Posts Tagged ‘Hockey’

Bastard Banks – again

Posted: April 6, 2010 in Uncategorized
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In my experience, there are three particularly unprincipled industry groups in Australia: the banks, insurance companies and oil companies. Being an ex-banker who worked in the industry through the madness of the 1980s, I know who I think is the worst. I have previously blogged on the subject.

An ongoing matter for a couple of years now is the fact that when the Reserve Bank changes interest rates, there is no compulsion on any of the banks on what they may or may not pass on to the consumer. In fact we now have a standard practice in the banking industry. When the Reserve Bank lowers interest rates, the banks refuse to pass on all of this rate cut, protesting the cost of raising funds as the cause. But when the Reserve Bank increases rates, the banks all but fall over themselves in passing on 100% of that increase.

Now back in late 2008, when the banks passed on 80% of an interest rate reduction, after earlier generally expressing the view that they would only pass on less than that, we were subjected to then Leader of the Opposition, Chief Turning Bull (Malcolm Turnball), claiming the credit. His justification? He claimed the Opposition drew a ‘line in the sand’ which somehow forced the Banks into line. Does that mean they have to also carry the can for when the banks pass 100% of a rate increase after shortchanging their customers on rate reductions?

Ironically, dear Ex-Chief Turning Bull has just announced he will be standing down from politics at the end of his current term. Oh how the mighty have fallen. After failing to talk the former Labour government into handing him a seat, he suddenly became a true believer in the Liberal Party (for my friends outside of Australia, replace ‘liberal’ with ‘conservative’) cause. And now as the banks continue their bastard practices, Turning Bull is cowering away, his tail well between his legs.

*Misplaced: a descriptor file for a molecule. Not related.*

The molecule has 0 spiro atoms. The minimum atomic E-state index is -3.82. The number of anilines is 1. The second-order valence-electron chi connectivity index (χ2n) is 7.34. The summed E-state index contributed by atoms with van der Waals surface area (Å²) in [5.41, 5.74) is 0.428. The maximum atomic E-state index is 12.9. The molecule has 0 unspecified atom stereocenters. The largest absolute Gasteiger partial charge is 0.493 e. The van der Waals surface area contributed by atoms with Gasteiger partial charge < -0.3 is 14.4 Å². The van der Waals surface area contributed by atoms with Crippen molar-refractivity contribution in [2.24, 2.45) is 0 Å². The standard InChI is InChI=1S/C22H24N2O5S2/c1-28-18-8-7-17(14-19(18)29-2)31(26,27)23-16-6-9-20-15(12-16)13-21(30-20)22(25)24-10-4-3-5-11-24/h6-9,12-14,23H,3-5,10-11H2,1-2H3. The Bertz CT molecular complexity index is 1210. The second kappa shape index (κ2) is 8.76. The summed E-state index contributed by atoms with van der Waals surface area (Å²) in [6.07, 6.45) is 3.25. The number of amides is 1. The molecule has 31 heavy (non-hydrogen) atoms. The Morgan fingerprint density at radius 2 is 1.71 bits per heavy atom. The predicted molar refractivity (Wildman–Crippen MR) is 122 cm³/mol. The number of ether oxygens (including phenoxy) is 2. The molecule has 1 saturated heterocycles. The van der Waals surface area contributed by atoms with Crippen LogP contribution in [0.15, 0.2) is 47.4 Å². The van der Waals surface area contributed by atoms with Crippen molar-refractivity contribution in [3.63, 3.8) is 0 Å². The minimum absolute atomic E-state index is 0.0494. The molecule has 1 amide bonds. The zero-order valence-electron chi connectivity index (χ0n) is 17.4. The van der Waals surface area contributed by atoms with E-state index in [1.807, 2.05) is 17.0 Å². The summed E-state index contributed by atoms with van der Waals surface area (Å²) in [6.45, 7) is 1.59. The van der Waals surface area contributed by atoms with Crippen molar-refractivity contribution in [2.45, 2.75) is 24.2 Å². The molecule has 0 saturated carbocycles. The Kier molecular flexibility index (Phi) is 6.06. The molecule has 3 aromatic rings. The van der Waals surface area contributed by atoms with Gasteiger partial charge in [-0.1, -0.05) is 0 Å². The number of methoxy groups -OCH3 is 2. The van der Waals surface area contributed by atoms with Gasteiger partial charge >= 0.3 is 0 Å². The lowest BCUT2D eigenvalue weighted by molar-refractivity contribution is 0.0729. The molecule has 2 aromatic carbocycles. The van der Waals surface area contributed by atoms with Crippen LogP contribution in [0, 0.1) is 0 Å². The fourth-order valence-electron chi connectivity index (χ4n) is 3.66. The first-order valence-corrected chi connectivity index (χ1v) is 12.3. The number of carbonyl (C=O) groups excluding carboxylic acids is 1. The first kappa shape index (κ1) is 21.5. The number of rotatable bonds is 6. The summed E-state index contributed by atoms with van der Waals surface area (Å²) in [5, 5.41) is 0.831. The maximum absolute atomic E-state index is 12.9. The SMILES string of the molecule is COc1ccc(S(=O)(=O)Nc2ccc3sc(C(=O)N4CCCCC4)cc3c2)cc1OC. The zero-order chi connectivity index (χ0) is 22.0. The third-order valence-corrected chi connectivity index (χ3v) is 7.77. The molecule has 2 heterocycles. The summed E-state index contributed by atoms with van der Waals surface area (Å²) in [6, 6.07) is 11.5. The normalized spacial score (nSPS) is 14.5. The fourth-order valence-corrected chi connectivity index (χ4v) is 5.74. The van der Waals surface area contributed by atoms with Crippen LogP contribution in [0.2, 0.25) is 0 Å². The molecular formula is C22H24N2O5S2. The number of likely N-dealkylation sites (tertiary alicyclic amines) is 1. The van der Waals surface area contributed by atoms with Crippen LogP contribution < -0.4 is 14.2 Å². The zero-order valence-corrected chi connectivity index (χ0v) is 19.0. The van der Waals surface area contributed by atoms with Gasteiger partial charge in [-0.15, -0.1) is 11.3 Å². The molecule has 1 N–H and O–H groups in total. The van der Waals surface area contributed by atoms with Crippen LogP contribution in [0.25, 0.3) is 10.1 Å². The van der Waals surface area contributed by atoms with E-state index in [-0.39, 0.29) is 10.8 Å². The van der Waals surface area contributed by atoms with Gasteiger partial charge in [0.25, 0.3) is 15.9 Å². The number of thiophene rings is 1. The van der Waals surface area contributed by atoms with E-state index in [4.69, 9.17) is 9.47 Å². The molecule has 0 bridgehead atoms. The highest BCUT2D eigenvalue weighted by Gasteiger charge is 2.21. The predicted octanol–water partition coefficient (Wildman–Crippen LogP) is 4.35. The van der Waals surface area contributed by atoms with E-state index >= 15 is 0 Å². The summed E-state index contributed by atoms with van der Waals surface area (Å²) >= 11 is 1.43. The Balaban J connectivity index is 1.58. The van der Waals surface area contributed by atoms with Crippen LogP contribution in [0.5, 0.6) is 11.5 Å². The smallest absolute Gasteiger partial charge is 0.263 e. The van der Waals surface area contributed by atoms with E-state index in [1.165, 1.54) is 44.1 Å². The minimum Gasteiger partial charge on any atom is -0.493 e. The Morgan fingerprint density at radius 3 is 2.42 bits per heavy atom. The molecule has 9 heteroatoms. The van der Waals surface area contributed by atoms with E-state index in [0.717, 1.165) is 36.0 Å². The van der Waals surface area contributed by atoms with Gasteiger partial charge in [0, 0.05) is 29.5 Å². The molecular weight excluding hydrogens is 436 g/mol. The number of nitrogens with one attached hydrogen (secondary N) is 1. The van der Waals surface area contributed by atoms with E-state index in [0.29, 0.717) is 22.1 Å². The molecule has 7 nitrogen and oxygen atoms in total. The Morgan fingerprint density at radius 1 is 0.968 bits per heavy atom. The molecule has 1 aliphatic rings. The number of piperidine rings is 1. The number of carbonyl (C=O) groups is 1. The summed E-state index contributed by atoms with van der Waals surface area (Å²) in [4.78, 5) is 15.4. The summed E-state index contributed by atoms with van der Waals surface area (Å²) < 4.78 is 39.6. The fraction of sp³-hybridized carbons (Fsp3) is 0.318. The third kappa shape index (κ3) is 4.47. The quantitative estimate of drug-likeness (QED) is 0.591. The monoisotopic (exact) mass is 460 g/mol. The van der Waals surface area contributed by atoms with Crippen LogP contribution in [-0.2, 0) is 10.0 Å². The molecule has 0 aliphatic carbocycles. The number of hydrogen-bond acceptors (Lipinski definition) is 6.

A reality check – despite the arrogance of Turning Bull (and his then mate, Blubberguts Joe Hockey, although TB is still walking around with Fatboy’s knives in his back), the banks are not in fear of the Liberal-National coalition. Or the government for that matter. They are in fact a law unto themselves.

Enough is enough. Deregulation of the financial sector has plenty of things going for it. But this was never intended to be a free pass for the banks to blatantly engage in price gouging.

Party politics will kill any solutions to whaling

Posted: February 21, 2010 in Uncategorized
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And so the whaling debate between Australia and Japan continues.

Japan continues to hunt whales and Australia continues to talk about trying to stop them. Lots of talk but nothing beyond that.

Joe Hockey has come out firing, claiming the Rudd government does not know how to stop the Japanese whaling. Now hold on there Joe – while Kevin Anderson succeeded in getting matters on the table before the International Whaling Commission, the Howard government didn’t seem to have much success in stopping them either, did you?

The Greens have criticised the Rudd government for failing to back the proposed laws to ban Australian businesses from supplying aeroplanes in support of Japanese whaling. The government has taken advice that the proposed laws may be unconsititional. The complaints by the Greens have some standing. The complaints by the Opposition however seem nothing more than the standard objections – the government says ‘this’, so we must therefore say ‘that’.

Japanese authorities finally made a statement that strongly implied that the real reason for their whaling is just what everyone else already knows it is about – meat for the table and not a damned thing to do with ‘scientific research’. How about they take a leaf out of the book the Chinese are using – and start eating our damned Cane Toads.

I doubt anyone can argue that Australian society as a whole is opposed to continued whaling. Just this once, just once, can’t we get a bipartisan approach that gets above party politics and take some real action? It greatly saddens me that the answer is almost certainly no. And the gentle giants of the deep will continue to be slaughtered in our southern oceans.